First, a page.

Originally posted July 2010
My gender was the very reason I became a journalist. While I have always worked in communications — first in technologies and later as a graphic designer — my move into publishing six years ago was prompted by my desire to be a full-time mother without giving up my career. So I set up Sharq, a bi-monthly culture and lifestyle magazine for and about British Arabs in London. That is not to say that working in the creative sector is easy. There was nothing easy about setting up Sharq from my living room. However, the flexibility of the working hours was as attractive as the feeling of bridging the ever-expanding gulf between the two societies of which I am part.
I was born and grew up in London, but I moved to Syria two years ago to become the Editorial Director of Baladna English newspaper, Syria’s only English language newspaper. I am now responsible for steering the direction of discussions among, and between, Syria’s burgeoning expatriate and youth populations, and to provide one source of professional experience for aspiring newspaper journalists hoping to work in a foreign language title that adheres to high international standards.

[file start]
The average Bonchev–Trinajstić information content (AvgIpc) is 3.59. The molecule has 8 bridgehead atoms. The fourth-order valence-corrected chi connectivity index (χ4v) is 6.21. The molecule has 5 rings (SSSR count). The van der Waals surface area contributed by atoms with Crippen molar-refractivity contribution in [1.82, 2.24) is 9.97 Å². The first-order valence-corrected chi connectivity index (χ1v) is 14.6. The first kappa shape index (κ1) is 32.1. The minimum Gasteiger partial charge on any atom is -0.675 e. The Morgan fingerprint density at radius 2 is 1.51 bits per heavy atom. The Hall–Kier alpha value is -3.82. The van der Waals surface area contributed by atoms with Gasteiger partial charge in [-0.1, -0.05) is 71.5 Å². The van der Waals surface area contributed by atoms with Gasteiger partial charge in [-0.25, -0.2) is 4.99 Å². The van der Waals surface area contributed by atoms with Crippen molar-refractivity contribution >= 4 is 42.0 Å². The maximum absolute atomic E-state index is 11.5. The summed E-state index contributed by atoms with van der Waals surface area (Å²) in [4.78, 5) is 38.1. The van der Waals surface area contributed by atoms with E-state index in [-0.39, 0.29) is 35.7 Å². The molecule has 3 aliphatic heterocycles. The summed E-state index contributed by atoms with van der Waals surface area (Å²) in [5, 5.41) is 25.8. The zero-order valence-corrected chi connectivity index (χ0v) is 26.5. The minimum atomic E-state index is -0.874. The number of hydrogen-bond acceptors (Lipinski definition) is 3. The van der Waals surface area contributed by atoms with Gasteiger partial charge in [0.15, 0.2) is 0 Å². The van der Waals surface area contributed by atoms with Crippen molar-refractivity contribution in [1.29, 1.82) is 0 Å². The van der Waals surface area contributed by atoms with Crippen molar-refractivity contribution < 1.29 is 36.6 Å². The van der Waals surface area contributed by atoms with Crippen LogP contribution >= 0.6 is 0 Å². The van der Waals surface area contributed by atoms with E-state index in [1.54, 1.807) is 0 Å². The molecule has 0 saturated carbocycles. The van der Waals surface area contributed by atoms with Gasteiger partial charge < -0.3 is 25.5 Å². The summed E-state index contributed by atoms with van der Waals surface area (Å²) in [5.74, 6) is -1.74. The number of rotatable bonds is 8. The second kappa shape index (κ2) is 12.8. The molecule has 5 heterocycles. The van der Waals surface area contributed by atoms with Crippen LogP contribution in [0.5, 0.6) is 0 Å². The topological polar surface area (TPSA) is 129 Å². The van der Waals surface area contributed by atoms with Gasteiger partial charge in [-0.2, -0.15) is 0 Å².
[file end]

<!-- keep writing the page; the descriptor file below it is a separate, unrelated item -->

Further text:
Baladna English launched in December 2009, well over a year after the government paper Syria Times folded. So while Syria’s standing in the region and internationally had strengthened as its political ties had been improving through a number of exchanges of visits by dignitaries, interaction between people was limited due to the limited communication tools developed in Syria.
Syria Times folded because, upon review by a well-known international consultancy, the newspaper was found to be of such a poor standard that it would be better to close it and start from scratch. Thus, the only English-language publication through which Syria could communicate with the outside world for decades, was of such poor quality that it had to be shut down.
The fate of Syria Times reflects the general state of communication in the country. And now, with more expatriates (expats) living in Syria, many working in its booming development sector, we have three target audiences in need of information: the Syrian, the expat residing in Syria, and the outside world. That is why we launched Baladna. The main goal of the paper is to inform Syrians and expats about developments in Syria — from new legislation to theatrical performances, new business opportunities, and restaurant openings. However, a second goal has emerged out of the need to fulfil the first. We realized that without quality reporters, we cannot provide quality reports. Without a training ground and a history of quality reporting, Syria lacks skilled journalists, particularly those who are fluent in English.